I got hold of a pdf of the “test” this moron with 2 masters degrees (in education, of course) took. His carping (from a summation by his interviewer), “The math section, he said, tests information that most people don’t need when they get out of school,” is typical. Of COURSE most people will never NEED to have at their fingertips the information that there are 360 degrees in a circle and that the hours of a clock face (obviously–duh: 360/12) divide those degrees up into 30-degree chunks. (see pic below) That’s just ONE way to get the correct answer, without guessing, to one of the easy-peasy questions on the maths test. But, as Lovely Daughter pointed out to me in email, such problems as that particular question posed ARE easily answered with very simple reasoning, no math needed.

*sigh*

And so it proved for the entire math test. Indeed, most of those questions that weren’t simple addition, subtraction, multiplication or division (4th grade stuff, at best) HAD THE FORMULAS PROVIDED TO SOLVE THEM! The rest? Any formulas or processes were blatantly obvious to anyone competent in sixth to eighth grade math.

All the unthinking test taker needed to do with such fare would be to plug the data into their (provided) calculator.

Simple, basic reasoning ability and the ability to read simple text and follow directions: that’s ALL the test measured.

His gripe about the math test is that no one he knows needs to know any of that information, so kids shouldn’t be tested on it? Well, they’re not. The test is a math test like a “driver’s test” at a kiddie bumper-car ride is Le Mans. The test is simply a test of whether those taking it can think their way out of a wet paper bag.

And the guy’s gripe about the reading test?

“On the FCAT, they are reading material they didn’t choose. They are given four possible answers and three out of the four are pretty good. One is the best answer but kids don’t get points for only a pretty good answer. They get zero points, the same for the absolute wrong answer…”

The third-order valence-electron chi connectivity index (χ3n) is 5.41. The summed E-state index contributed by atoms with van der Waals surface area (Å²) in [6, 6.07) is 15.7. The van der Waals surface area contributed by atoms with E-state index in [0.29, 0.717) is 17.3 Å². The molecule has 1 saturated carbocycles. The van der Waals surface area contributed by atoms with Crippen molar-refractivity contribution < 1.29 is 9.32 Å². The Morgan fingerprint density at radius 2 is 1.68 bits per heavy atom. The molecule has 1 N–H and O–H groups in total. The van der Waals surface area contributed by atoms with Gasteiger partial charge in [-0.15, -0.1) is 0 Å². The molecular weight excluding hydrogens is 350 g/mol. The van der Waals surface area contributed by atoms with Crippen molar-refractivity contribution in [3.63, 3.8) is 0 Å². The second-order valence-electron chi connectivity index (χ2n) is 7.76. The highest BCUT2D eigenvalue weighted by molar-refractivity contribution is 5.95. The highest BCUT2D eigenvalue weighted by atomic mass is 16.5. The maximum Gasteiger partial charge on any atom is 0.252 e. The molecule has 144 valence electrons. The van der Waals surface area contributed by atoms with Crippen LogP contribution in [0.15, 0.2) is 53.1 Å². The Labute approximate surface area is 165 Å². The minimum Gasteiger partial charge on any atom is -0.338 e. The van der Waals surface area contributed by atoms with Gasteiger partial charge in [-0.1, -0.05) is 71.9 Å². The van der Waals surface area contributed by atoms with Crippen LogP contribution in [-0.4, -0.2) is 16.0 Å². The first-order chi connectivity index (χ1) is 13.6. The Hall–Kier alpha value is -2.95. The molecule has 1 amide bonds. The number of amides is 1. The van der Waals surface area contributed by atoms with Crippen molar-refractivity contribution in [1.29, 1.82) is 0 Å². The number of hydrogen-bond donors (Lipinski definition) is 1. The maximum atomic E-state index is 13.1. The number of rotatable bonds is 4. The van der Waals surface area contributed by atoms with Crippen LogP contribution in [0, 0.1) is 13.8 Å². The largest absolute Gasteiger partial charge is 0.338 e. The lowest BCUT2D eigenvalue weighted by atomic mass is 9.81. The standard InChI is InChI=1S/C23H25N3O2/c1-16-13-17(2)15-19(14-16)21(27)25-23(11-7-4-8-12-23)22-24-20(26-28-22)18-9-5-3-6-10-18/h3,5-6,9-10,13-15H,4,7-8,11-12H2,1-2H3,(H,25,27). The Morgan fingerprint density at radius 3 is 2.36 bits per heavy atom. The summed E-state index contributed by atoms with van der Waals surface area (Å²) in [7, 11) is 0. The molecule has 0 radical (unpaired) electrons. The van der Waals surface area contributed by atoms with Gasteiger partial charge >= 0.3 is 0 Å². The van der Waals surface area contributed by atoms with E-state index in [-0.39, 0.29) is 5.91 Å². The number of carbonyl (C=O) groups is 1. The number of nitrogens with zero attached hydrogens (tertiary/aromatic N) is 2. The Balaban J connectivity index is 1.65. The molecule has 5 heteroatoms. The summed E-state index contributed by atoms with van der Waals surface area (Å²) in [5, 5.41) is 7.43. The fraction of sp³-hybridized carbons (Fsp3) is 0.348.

Well, duh. It’s a TEST, dumbass! Do employees choose all their reading material at work, or do they have to follow directions? Do people really WANT to read the directions for taking a prescription medication? Is “reading” but not comprehending such material really a Good Thing? OF COURSE reading COMPREHENSION is a survival and success attribute, but this guy thinks kids should only be quizzed on whatever they WANT to read, and that getting wrong answers is just as good as actually understanding the printed word and being able to use information thus transmitted to get correct answers.

This guy’s a perfect example of those things that are wrong with education in America. We’d all be better of if he and his ilk were placed on chain gangs making little rocks out of big ones. For life.


Note: while I am absolutely convinced that there is ample evidence to assert that “education departments” of colleges and universities are intellectual wastelands largely populated by the least intellectually gifted attending college or university, I also know a number of standout exceptions to that rule. There are good teachers who are bright, capable and hard-working. Unfortunately, I think the evidence is strong that those who combine those characteristics are not the norm in education.

My hat’s off to good teachers everywhere. Sadly, I don’t feel I need tip it all that often.

Continue reading “Tar Him, Feather Him and Give Him a Box of Matches to Play With”

Was Pollyanna Stupid or Evil?

It’s a tough question. If you’re unfamiliar with the reference, take some time out. I’ll wait. Meanwhile, I’ll leave this here for interim consderation: